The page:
- Pancreatic neuroendocrine tumours (NETs)
Pancreatic neuroendocrine tumours (NETs)
Pancreatic neuroendocrine tumours (NETs) are cancers that begin in the endocrine cells of the pancreas. The endocrine cells produce hormones to control blood sugar levels.
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About 5% of all pancreatic tumours are pancreatic NETs. The rest are exocrine tumours, commonly referred to as pancreatic cancer.
NETs can occur in any part of the pancreas and can spread to nearby lymph nodes (part of the immune system) or nearby organs such as the stomach or colon.
There are two main categories of pancreatic NETs: functioning and non-functioning. Functioning pancreatic NETS produce extra amounts of hormones, while non-functioning do not produce extra hormones.
Types of functioning NETS include:
- gastrinoma – produces too much gastrin
- insulinoma – produces too much insulin
- glucagonoma – produces too much glucagon
- somatostatinoma – produces too much somatostatin
- VIPoma – produces a hormone-like substance called vasoactive intestinal polypeptide (VIP).
|In this section we look at neuroendocrine tumours of the pancreas (pancreatic NETs). Neuroendocrine tumours can also affect other areas of the body, including the lungs, kidneys and bowel. For more on these types of tumours, call 13 11 20 or contact NeuroEndocrine Cancer Australia on 1300 287 363.
Pancreatic NETs are rare. The more common types of pancreatic cancer – adenocarcinomas and other exocrine tumours – are covered here.
The pancreas is a long, flat gland about 13–15 cm long that lies between your stomach and spine. It is divided into three parts:
- the large rounded end, called the head of the pancreas
- the middle part, known as the body
- the narrow end, called the tail.
A tube called the pancreatic duct connects the pancreas to the first part of the small bowel (duodenum). Another tube, called the common bile duct, joins with the pancreatic duct and connects the liver and gall bladder to the duodenum.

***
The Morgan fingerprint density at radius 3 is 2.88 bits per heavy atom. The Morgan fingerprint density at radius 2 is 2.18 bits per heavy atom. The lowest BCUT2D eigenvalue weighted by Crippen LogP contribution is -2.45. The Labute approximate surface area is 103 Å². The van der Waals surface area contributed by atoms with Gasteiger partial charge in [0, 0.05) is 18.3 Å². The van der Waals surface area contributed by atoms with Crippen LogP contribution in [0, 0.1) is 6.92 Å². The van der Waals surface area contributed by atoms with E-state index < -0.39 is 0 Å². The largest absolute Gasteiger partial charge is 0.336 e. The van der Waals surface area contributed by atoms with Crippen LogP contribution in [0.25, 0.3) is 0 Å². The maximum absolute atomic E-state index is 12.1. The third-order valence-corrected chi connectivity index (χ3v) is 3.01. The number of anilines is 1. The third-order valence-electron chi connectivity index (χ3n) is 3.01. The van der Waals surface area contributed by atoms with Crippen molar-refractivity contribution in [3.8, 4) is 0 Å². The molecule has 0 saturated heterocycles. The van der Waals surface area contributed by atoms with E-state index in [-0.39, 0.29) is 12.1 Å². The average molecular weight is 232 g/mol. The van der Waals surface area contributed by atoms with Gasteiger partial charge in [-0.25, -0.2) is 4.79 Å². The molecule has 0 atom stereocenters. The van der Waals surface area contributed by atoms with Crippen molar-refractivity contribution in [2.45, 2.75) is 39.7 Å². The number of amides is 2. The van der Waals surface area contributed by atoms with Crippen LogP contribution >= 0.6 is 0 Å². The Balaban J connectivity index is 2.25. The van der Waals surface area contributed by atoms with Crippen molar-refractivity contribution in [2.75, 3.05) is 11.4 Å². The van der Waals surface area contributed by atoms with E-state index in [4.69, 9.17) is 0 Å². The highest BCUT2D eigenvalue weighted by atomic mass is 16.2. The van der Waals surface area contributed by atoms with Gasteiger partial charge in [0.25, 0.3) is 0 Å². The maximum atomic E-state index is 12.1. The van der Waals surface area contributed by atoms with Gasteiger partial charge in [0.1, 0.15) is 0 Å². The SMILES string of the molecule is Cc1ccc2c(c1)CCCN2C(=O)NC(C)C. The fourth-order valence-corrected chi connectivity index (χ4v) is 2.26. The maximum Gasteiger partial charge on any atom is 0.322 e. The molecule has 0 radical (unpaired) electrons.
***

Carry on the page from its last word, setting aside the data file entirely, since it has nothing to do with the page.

What the pancreas does
Endocrine function – The pancreas is part of the endocrine system, a group of glands that makes the body’s hormones. Endocrine cells in the pancreas make hormones that control blood sugar levels, the amount of acid produced by the stomach, and how quickly food is absorbed. For example, the hormone insulin decreases the level of sugar in the blood, while the hormone glucagon increases it.
Exocrine function – The pancreas is also part of the digestive system, which helps the body digest food and turn it into energy. Exocrine cells make pancreatic enzymes, which are digestive juices. The pancreatic duct carries these juices from the pancreas into the duodenum, where they help to break down food. Most of the pancreas is made up of exocrine tissue.
The pancreas in the body
Who gets pancreatic NETs?
Pancreatics NETs are rare. About 3800 Australians are diagnosed with a neuroendocrine tumour each year, but only about 6% of these tumours are in the pancreas.
What causes pancreatic NETs?
The causes of pancreatic NETS are not known, but research has shown that people with Type 2 diabetes are more likely than others to develop pancreatic NETs. Other factors that may increase the risk include smoking, drinking too much alcohol, obesity and a family history of cancer.
Most people with pancreatic NETs do not have a family history of the disease. However, some pancreatic NETs are caused by a rare inherited syndrome, such as multiple endocrine neoplasia type 1 (MEN1), neurofibromatosis (NF-1), Von Hippel-Lindau (VHL) disease or tuberous sclerosis. People with a strong family history of cancer can attend a family cancer clinic for genetic counselling and tests. For more information, talk to your doctor, local family cancer centre or Cancer Council 13 11 20.
Dr Lorraine Chantrill, Head of Department, Medical Oncology, Illawarra Shoalhaven Local Health District, NSW; Marion Bamblett, Nurse Unit Manager, Cancer Centre, Fiona Stanley Hospital, WA; Prof Katherine Clark, Clinical Director of Palliative Care, Northern Sydney Local Health District Cancer and Palliative Care Network, and Conjoint Professor, Northern Clinical School, The University of Sydney, NSW; Lynda Dunstone, Consumer; Kate Graham, Accredited Practising Dietitian – Upper GI Dietitian, Peter MacCallum Cancer Centre, VIC; Dr Gina Hesselberg, Radiation Oncologist, St George Hospital Cancer Centre, NSW; Dr Marni Nenke, Endocrinologist and Mary Overton Early Career Research Fellow, Royal Adelaide Hospital, SA; Caitriona Nienaber, 13 11 20 Consultant, Cancer Council WA; A/Prof Nicholas O’Rourke, Head of Hepatobiliary Surgery, Royal Brisbane Hospital and The University of Queensland, QLD; Rose Rocca, Senior Clinical Dietitian – Upper GI, Peter MacCallum Cancer Centre, VIC; Gail Smith, Consumer. We also thank the health professionals, consumers and editorial teams who have worked on previous editions of this title.
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